The standard mini diff is a weak item. It does not like wheel spin at all. The more torque you have, or the faster you wheelspin, the shorter the life of the diff. There are two types of differential in the Mini, the A differential fitted to all cars from built before about 1981 or 2 and the A+ differential fitted to all cars bild after the changeover. Both differentials have essentially the same construction, but the A+ has one important difference. The copper thrust washers behind the spider gears have locating tags to prevent them turning. This dramatically improves the life of the differential.
There are a few failure modes that I know of. The first is simply wear. As the spider gears wear on the diff pin, they get loose. There are copper thrust washers behind the spider gears which for some reason do no wear very much. On the orginal A differential these washers are free to turn against the rather cast iron diff cage. For some reason, the cage wears quite dramatically while the copper remains largely intact. This wear allows the spider gears to get even looser. Eventually it gets too loose, and the gears jam and break.
The other possible failure mode is due to the roll pin that holds the main diff pin. This roll pin is made of sprung steel, unfortunatly it isn't strong enough. It can be crushed by the big diff pin which is trying to turn inside the housing. Once the roll pin is crushed, the big pin is free to slide out of the diff cage. It hits the aluminium of the gearbox casing and grinds its way through it. Eventually it comes out of the cage at one end and the diff jams and thats the end of your differential, and also your diff cover, which is nearly cut in half by this time.
I have had both these failures in less than a year. The diff blew shortly after I purchased the car and I rebuilt it with new diff pin, spider gears, fibre washers and copper washers. I used A+ type copper washers with locating tags (indeed, you can't get the pre A+ type anymore, you have to snip off the locating tags if you don't want them). This requires a slot filed in to the diff housing, it took a little while but was not difficult. If you put the washers into the diff, then it is obvious where the slot has to be filed. If you have access to many diff cages, then find the cage with the least wear under the copper washers, as the more wear here, the weaker the diff.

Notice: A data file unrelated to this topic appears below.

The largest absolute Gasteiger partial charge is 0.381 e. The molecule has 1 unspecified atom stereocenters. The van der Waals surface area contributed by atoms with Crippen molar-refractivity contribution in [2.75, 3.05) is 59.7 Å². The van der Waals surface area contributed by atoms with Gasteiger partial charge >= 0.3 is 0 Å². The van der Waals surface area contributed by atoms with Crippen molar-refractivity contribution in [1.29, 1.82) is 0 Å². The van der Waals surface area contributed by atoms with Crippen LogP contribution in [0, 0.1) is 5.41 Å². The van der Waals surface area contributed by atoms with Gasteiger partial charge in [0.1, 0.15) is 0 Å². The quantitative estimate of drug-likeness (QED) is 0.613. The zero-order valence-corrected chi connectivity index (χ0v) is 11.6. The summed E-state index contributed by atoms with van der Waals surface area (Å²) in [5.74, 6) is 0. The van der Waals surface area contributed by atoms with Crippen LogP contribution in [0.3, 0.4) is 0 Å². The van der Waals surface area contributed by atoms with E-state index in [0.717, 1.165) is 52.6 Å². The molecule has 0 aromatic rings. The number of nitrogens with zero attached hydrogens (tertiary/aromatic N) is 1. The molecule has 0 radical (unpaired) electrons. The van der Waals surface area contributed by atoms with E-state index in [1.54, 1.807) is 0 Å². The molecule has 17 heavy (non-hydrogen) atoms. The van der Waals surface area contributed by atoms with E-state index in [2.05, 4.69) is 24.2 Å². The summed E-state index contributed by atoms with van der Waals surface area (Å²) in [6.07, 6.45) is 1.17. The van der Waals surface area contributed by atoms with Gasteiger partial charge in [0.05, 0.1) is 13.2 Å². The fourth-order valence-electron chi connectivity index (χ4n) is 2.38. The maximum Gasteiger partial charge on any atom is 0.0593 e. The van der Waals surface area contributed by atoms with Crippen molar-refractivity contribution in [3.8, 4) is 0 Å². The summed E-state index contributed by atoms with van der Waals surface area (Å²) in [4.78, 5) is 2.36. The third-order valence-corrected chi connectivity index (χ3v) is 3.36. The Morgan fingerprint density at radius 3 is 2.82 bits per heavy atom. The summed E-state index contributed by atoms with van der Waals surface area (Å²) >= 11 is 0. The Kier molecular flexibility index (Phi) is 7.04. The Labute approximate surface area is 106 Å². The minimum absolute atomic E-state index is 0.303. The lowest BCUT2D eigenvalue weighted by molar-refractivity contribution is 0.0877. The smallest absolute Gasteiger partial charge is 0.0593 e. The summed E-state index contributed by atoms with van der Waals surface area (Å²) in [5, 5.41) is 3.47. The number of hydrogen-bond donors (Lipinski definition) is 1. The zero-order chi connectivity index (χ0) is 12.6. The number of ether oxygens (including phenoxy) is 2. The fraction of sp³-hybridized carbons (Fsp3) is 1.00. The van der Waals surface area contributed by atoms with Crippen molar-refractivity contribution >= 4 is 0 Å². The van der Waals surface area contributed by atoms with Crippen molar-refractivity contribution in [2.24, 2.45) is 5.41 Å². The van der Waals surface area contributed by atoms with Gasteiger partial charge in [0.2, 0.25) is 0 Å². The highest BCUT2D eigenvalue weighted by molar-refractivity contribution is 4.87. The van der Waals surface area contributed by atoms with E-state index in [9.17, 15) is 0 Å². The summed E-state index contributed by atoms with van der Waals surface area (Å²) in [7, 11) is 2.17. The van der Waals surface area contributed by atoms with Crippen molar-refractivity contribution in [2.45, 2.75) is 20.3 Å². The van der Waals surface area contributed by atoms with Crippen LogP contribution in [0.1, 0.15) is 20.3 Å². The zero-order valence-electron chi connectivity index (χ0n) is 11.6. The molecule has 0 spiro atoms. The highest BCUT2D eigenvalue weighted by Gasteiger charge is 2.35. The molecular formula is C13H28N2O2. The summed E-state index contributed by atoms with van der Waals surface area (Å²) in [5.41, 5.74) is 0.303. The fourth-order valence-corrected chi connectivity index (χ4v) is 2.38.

That diff lasted about a year and then my engine dropped a valve. When I took the engine apart I found the diff was about to blow big time. The roll pin had failed and the big pin was munching on the aluminium gearbox housing. The gearbox was FULL of aluminum filings. It didn't damage the engine, but I'm pritty sure it wore out my syncros.
Part of the reason that I experianced roll pin failure was that I incorrectly inserted it. You must drive the roll pin all the way into the housing. This means significantly below the surface of the housing. If you do not, then other end of the roll pin is more likely to get crushed. I did not push my pin in far enough, and when I stripped the diff later (I was rebuilding the gearbox so I checked the diff as well) I found that the far end had been crushed. Like a fool, I replaced the same half crushed pin in the opposite direction to use the non crushed end. I believe that if I had had used a new pin, properly inserted, I would not have had a catastrophic roll pin failure.
I now have a Mini Spares cross pin differential, which is said to be bullet proof... I hope so
If I ever build a standard diff again I will either use a piece of "silver steel", or more likely a drill bit, in place of the roll pin. If I do use a roll pin, it will definatly be a brand new one, and whatever I use, it will be pushed all the way into the housing!